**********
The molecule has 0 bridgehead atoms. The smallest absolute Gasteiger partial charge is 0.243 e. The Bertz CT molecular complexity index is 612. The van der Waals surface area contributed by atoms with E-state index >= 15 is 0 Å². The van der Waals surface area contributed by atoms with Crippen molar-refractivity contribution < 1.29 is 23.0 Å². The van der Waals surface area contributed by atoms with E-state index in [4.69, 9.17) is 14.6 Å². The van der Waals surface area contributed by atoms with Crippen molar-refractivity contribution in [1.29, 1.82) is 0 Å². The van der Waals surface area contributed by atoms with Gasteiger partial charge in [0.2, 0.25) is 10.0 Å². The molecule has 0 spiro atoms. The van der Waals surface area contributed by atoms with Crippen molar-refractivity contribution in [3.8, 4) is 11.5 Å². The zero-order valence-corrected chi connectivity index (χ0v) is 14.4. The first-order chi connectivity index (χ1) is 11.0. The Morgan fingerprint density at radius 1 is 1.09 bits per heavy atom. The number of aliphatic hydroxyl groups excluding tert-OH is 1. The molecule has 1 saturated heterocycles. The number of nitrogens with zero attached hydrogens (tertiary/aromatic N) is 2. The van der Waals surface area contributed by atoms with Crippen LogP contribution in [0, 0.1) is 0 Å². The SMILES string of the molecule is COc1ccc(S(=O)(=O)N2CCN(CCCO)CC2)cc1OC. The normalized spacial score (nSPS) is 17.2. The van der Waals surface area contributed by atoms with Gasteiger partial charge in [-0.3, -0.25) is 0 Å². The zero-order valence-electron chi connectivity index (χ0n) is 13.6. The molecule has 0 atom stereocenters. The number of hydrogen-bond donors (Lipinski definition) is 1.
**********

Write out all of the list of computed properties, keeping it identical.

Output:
The molecule has 0 bridgehead atoms. The smallest absolute Gasteiger partial charge is 0.243 e. The Bertz CT molecular complexity index is 612. The van der Waals surface area contributed by atoms with E-state index >= 15 is 0 Å². The van der Waals surface area contributed by atoms with Crippen molar-refractivity contribution < 1.29 is 23.0 Å². The van der Waals surface area contributed by atoms with E-state index in [4.69, 9.17) is 14.6 Å². The van der Waals surface area contributed by atoms with Crippen molar-refractivity contribution in [1.29, 1.82) is 0 Å². The van der Waals surface area contributed by atoms with Gasteiger partial charge in [0.2, 0.25) is 10.0 Å². The molecule has 0 spiro atoms. The van der Waals surface area contributed by atoms with Crippen molar-refractivity contribution in [3.8, 4) is 11.5 Å². The zero-order valence-corrected chi connectivity index (χ0v) is 14.4. The first-order chi connectivity index (χ1) is 11.0. The Morgan fingerprint density at radius 1 is 1.09 bits per heavy atom. The number of aliphatic hydroxyl groups excluding tert-OH is 1. The molecule has 1 saturated heterocycles. The number of nitrogens with zero attached hydrogens (tertiary/aromatic N) is 2. The van der Waals surface area contributed by atoms with Crippen LogP contribution in [0, 0.1) is 0 Å². The SMILES string of the molecule is COc1ccc(S(=O)(=O)N2CCN(CCCO)CC2)cc1OC. The normalized spacial score (nSPS) is 17.2. The van der Waals surface area contributed by atoms with Gasteiger partial charge in [-0.3, -0.25) is 0 Å². The zero-order valence-electron chi connectivity index (χ0n) is 13.6. The molecule has 0 atom stereocenters. The number of hydrogen-bond donors (Lipinski definition) is 1.